Date of Award


Degree Type


Degree Name



Department of International Affairs and Development

First Advisor

Dr. Henry Elonge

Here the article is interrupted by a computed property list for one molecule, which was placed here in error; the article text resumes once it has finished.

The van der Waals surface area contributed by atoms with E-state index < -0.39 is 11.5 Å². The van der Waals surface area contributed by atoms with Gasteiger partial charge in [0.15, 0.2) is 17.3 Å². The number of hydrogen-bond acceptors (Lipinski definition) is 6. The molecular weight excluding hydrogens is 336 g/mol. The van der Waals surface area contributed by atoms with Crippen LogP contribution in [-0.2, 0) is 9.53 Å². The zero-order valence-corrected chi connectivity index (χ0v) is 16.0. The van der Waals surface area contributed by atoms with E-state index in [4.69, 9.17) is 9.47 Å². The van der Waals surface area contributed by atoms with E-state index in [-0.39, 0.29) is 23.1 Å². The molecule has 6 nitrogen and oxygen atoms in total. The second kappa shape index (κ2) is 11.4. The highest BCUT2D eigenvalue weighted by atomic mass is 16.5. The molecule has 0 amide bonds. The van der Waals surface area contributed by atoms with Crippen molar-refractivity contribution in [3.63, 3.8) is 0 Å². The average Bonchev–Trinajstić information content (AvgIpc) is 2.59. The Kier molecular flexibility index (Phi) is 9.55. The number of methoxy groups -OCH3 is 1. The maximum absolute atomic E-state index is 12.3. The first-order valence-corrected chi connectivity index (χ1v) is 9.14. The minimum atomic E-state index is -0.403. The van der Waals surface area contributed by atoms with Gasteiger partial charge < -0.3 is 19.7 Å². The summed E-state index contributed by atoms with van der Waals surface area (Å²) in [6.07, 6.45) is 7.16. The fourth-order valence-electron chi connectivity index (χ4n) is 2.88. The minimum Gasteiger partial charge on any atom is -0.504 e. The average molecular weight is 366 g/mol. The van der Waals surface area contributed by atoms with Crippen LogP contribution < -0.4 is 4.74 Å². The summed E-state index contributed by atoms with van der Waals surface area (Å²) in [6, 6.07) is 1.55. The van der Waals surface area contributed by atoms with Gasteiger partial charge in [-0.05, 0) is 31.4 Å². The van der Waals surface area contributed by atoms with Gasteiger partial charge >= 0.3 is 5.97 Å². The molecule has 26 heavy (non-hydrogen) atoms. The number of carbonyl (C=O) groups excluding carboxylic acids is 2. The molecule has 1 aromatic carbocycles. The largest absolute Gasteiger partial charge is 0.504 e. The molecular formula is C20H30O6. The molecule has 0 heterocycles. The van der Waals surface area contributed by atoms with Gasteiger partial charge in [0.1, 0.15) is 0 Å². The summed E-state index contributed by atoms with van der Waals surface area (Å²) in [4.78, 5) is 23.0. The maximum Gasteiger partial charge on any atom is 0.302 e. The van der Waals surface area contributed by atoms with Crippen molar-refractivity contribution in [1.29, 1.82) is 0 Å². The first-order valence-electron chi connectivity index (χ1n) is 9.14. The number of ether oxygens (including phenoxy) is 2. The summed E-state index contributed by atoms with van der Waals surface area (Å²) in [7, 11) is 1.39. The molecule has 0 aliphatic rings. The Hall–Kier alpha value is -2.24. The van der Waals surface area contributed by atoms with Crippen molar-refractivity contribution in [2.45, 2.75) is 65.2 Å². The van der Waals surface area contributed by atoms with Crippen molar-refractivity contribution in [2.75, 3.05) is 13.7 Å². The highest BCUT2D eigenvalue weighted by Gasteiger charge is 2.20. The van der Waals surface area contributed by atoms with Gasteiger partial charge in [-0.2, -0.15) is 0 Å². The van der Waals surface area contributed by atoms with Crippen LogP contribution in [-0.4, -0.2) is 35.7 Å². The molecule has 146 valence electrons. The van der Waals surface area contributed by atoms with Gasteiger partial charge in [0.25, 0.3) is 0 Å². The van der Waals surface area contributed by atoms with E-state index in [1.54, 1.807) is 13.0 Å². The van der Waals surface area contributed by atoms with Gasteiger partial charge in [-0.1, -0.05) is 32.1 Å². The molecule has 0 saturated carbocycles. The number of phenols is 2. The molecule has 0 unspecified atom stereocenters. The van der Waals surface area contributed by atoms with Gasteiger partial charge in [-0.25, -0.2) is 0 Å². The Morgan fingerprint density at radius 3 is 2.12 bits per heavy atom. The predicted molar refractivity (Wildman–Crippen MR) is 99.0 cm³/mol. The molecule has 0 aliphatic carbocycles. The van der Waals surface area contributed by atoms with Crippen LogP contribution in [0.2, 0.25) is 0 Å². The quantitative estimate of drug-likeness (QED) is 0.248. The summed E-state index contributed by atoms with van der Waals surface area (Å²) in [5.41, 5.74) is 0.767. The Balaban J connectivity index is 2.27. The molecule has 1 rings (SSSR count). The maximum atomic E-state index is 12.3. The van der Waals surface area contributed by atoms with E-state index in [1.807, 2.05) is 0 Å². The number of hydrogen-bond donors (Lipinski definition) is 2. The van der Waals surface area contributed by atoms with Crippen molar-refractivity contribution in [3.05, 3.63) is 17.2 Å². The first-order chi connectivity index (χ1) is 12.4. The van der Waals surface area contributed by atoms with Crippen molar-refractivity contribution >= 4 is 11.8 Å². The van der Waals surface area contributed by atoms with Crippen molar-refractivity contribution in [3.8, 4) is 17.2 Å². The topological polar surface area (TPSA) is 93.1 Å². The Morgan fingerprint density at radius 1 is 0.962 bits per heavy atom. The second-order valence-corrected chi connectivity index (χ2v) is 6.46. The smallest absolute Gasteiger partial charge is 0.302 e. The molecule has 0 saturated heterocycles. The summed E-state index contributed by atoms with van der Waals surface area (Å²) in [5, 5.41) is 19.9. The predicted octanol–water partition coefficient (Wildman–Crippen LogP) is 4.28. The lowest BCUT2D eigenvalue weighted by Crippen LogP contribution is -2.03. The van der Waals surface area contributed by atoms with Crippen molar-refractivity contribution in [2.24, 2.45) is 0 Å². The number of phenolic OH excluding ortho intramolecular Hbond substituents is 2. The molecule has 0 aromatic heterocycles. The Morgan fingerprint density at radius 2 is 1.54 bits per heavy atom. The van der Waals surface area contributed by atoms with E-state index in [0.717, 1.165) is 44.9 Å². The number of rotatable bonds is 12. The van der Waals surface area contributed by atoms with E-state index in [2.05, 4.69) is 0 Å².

This study is a discussion of the political economy of development in the Southwest province of Cameroon, West Africa, highlighting the role of the Cameroon state in the agricultural development of this province. It is essentially a case study of farmers in the Southwest province, which examines the role of Ahidjo’s economic strategy of planned liberalism and the national economic development plan in the economic development of the province. Cameroon gained independence in 1960, and shortly after that the country’s president Amadou Ahidjo adopted and implemented a national economic development plan over a twenty- year period whose primary goal was to achieve rapid growth and the sustainable development of the country. At the same time, Cameroon’s development was guided by an economic ideology of planned liberalism that emphasized a strong role for the Cameroon state in economic development. The findings from this analysis suggest that, the planned liberalism strategy under Ahidjo contributed significantly to the economic development of the Southwest province and the state of Cameroon. Ahidjo’s “big government” approach to economic development, through planned liberalism was critical to development especially in the agricultural sector. This study has shown that Ahidjo’s popularity and success during his presidency was determined by his successful economic policies toward the farmers in the Southwest province. Additionally, Ahidjo’s vision of a strong state capable of intervening in development proved crucial in realizing Cameroon’s economic development. In conclusion the study recommends that in order for the Cameroon’s efforts towards economic development to continue, the country needs to increase the resources of the rural poor. Secondly, the government has to provide better infrastructure and to support economic development activities.